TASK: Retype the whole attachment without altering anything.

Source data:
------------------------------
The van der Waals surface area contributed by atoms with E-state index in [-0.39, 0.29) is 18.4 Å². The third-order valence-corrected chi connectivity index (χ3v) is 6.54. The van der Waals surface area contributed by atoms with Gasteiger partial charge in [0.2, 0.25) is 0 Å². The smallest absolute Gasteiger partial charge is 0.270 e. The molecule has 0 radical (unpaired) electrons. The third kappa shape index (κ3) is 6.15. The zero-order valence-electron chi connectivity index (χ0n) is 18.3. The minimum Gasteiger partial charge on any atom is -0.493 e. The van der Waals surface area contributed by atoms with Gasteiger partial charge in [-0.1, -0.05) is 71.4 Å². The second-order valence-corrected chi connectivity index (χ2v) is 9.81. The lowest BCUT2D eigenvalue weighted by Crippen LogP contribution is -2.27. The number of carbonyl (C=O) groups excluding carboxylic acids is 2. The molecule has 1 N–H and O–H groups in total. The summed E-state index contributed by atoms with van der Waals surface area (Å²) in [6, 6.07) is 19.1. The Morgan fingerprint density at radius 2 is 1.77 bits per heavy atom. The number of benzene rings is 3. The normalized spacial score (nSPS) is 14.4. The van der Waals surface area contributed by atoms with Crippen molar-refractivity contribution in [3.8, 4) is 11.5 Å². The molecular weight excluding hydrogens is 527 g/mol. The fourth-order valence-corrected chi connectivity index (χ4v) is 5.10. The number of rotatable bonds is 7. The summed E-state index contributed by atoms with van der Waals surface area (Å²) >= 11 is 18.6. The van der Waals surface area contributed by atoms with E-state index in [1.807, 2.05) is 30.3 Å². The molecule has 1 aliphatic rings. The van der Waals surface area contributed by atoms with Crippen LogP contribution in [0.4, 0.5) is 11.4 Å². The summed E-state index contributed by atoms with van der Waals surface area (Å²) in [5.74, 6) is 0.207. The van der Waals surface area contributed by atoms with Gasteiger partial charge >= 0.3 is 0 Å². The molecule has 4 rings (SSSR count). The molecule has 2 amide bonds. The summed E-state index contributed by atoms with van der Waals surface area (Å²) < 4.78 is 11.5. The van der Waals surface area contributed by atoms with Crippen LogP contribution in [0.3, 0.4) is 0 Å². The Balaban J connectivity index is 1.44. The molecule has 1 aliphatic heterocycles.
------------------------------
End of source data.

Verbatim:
The van der Waals surface area contributed by atoms with E-state index in [-0.39, 0.29) is 18.4 Å². The third-order valence-corrected chi connectivity index (χ3v) is 6.54. The van der Waals surface area contributed by atoms with Gasteiger partial charge in [0.2, 0.25) is 0 Å². The smallest absolute Gasteiger partial charge is 0.270 e. The molecule has 0 radical (unpaired) electrons. The third kappa shape index (κ3) is 6.15. The zero-order valence-electron chi connectivity index (χ0n) is 18.3. The minimum Gasteiger partial charge on any atom is -0.493 e. The van der Waals surface area contributed by atoms with Gasteiger partial charge in [-0.1, -0.05) is 71.4 Å². The second-order valence-corrected chi connectivity index (χ2v) is 9.81. The lowest BCUT2D eigenvalue weighted by Crippen LogP contribution is -2.27. The number of carbonyl (C=O) groups excluding carboxylic acids is 2. The molecule has 1 N–H and O–H groups in total. The summed E-state index contributed by atoms with van der Waals surface area (Å²) in [6, 6.07) is 19.1. The Morgan fingerprint density at radius 2 is 1.77 bits per heavy atom. The number of benzene rings is 3. The normalized spacial score (nSPS) is 14.4. The van der Waals surface area contributed by atoms with Crippen molar-refractivity contribution in [3.8, 4) is 11.5 Å². The molecular weight excluding hydrogens is 527 g/mol. The fourth-order valence-corrected chi connectivity index (χ4v) is 5.10. The number of rotatable bonds is 7. The summed E-state index contributed by atoms with van der Waals surface area (Å²) >= 11 is 18.6. The van der Waals surface area contributed by atoms with E-state index in [1.807, 2.05) is 30.3 Å². The molecule has 1 aliphatic rings. The van der Waals surface area contributed by atoms with Crippen LogP contribution in [0.4, 0.5) is 11.4 Å². The summed E-state index contributed by atoms with van der Waals surface area (Å²) in [5.74, 6) is 0.207. The van der Waals surface area contributed by atoms with Gasteiger partial charge >= 0.3 is 0 Å². The molecule has 4 rings (SSSR count). The molecule has 2 amide bonds. The summed E-state index contributed by atoms with van der Waals surface area (Å²) < 4.78 is 11.5. The van der Waals surface area contributed by atoms with Crippen LogP contribution in [0.3, 0.4) is 0 Å². The Balaban J connectivity index is 1.44. The molecule has 1 aliphatic heterocycles.